Deceptive Conservation Claims
Following the script of the roadside zoos and the backyard breeders from which they obtain big cats, traveling exhibitors often falsely state that their entertainment acts and their breeding of tigers, lions, or other endangered species—who are denied all semblance of a natural life and will never be released from captivity—help ensure the survival of a species and prevent extinction. They often even claim that “there is no wild” and that big cats are safer in circuses than in nature. These flimsy defenses of animal exploitation are nothing more than an effort to keep their businesses afloat by lulling unwitting families into buying tickets and by making audiences feel better about paying to see a caged tiger forced, under threat of the whip, to perform tricks in a circus ring.
In reality, seeing an animal in a circus or performing tricks does nothing for their counterparts who roam free in nature. Research confirms that such displays actually harm true conservation efforts. In a 2011 study published by the American Association for the Advancement of Science, zoogoers were asked whether they thought chimpanzees were endangered. Most respondents erroneously believed that they weren’t because they saw them so frequently in the entertainment industry. For this reason, zoo-accrediting bodies have adopted policies opposing the use of apes in entertainment. Applying the same concept to tigers—whose numbers in their natural habitats in the U.S. are, according to some estimates, a fraction of the captive population—reveals a similarly troubling message. Big-cat displays can lead children and others to believe that the species they’ve watched performing in a circus ring don’t face extinction, as well as teaching audiences the dangerous lesson that it’s acceptable to interfere with wild animals for profit and “entertainment.”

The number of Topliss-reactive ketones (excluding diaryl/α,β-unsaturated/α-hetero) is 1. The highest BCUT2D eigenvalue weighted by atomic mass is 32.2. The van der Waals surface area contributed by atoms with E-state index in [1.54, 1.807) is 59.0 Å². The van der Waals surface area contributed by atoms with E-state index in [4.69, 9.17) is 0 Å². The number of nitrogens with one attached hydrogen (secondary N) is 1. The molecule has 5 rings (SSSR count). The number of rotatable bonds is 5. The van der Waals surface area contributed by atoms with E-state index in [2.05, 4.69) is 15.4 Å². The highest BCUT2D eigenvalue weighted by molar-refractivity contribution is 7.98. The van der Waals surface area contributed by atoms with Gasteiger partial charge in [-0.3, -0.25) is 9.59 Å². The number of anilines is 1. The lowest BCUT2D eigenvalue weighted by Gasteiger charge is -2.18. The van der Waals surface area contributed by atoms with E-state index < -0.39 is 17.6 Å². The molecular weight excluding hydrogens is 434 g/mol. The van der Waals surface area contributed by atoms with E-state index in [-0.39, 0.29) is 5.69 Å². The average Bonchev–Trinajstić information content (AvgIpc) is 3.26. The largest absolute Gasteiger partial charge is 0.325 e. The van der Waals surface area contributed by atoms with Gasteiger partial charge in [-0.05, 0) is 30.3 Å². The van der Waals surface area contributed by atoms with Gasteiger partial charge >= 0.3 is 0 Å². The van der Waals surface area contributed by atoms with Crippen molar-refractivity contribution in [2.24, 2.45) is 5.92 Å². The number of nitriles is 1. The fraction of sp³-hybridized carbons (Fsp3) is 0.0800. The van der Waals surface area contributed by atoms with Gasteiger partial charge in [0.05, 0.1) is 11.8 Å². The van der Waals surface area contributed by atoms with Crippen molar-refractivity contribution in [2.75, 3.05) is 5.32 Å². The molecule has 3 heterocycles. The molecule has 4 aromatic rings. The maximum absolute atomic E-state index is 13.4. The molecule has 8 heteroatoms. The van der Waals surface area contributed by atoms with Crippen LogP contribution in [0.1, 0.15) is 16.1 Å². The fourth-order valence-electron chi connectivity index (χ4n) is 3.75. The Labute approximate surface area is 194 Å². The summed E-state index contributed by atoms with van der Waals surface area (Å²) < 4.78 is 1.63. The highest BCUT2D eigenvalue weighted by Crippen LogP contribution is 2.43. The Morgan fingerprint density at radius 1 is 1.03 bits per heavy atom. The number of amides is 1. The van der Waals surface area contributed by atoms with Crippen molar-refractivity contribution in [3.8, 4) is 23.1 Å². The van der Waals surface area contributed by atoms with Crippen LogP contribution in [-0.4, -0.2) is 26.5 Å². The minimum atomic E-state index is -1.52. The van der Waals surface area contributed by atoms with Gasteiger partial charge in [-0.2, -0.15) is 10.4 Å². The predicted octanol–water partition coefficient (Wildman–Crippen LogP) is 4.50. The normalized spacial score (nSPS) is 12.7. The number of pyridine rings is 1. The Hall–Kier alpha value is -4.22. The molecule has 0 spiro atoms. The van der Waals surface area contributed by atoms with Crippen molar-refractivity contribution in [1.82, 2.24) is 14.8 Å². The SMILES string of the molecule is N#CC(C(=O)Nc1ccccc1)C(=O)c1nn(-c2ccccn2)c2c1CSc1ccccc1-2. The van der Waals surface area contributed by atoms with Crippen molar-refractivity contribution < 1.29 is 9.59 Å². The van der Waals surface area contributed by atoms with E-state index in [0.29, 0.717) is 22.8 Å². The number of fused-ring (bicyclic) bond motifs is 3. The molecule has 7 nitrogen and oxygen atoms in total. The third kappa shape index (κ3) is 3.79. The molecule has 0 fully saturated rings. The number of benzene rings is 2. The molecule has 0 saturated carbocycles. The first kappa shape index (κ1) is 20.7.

Hope for the Future
But there is hope for big cats used in traveling acts. With rising public awareness of animal-welfare issues, audiences have largely turned away from the use of animals in entertainment, and in recent years, many traveling exhibitors—most notably Ringling Bros.—have succumbed to public pressure and gotten out of the business of exploiting animals altogether. Nearly 750 venues and dozens of communities across the U.S. prohibit or restrict traveling acts that use animals, making it increasingly difficult for exhibitors to map a profitable tour.
No tiger, lion, or other wild animal belongs in a circus ring, at a county fair, or at any roadside display. To patrons, such exhibits are a temporary attraction, only in town for a short time before packing up and fading from memory until the following year. For the animals forced to perform in them, travel and exploitation is a permanent condition. The cycle of abuse never ends.
A life of transport and performance denies big cats everything that is essential to who they are. The unceasing demands of travel and exhibition, combined with the completely unnatural and inadequate conditions they’re forced to endure, result in a lifetime of psychological and physical trauma.
With little oversight and rare repercussions for documented violations of federal regulations, exhibitors abuse, deprive, and neglect big cats with relative impunity. Fueled by roadside zoos and backyard breeders, traveling big-cat exhibitors endanger and harm the very animals they claim to be conserving, but by refusing to buy a ticket to these displays, consumers can usher in a more compassionate future and help end the exploitation of big cats used in entertainment.